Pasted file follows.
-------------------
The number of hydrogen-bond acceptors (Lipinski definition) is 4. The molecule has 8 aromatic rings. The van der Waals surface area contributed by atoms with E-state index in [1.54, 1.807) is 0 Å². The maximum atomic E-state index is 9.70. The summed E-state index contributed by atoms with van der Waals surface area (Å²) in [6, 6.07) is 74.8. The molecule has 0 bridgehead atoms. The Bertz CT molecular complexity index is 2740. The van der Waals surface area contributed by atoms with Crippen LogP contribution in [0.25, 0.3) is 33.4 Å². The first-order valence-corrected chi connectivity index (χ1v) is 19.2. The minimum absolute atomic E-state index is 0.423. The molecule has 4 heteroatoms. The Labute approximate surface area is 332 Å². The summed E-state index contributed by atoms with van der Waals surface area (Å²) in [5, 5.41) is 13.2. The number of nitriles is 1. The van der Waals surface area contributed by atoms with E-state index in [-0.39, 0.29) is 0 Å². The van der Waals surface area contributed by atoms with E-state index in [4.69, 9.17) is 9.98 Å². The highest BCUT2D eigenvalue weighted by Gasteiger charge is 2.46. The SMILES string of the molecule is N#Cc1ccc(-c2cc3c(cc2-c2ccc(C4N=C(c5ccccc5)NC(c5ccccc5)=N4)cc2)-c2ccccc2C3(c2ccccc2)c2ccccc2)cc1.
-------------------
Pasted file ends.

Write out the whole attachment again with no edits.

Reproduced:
The number of hydrogen-bond acceptors (Lipinski definition) is 4. The molecule has 8 aromatic rings. The van der Waals surface area contributed by atoms with E-state index in [1.54, 1.807) is 0 Å². The maximum atomic E-state index is 9.70. The summed E-state index contributed by atoms with van der Waals surface area (Å²) in [6, 6.07) is 74.8. The molecule has 0 bridgehead atoms. The Bertz CT molecular complexity index is 2740. The van der Waals surface area contributed by atoms with Crippen LogP contribution in [0.25, 0.3) is 33.4 Å². The first-order valence-corrected chi connectivity index (χ1v) is 19.2. The minimum absolute atomic E-state index is 0.423. The molecule has 4 heteroatoms. The Labute approximate surface area is 332 Å². The summed E-state index contributed by atoms with van der Waals surface area (Å²) in [5, 5.41) is 13.2. The number of nitriles is 1. The van der Waals surface area contributed by atoms with E-state index in [-0.39, 0.29) is 0 Å². The van der Waals surface area contributed by atoms with E-state index in [4.69, 9.17) is 9.98 Å². The highest BCUT2D eigenvalue weighted by Gasteiger charge is 2.46. The SMILES string of the molecule is N#Cc1ccc(-c2cc3c(cc2-c2ccc(C4N=C(c5ccccc5)NC(c5ccccc5)=N4)cc2)-c2ccccc2C3(c2ccccc2)c2ccccc2)cc1.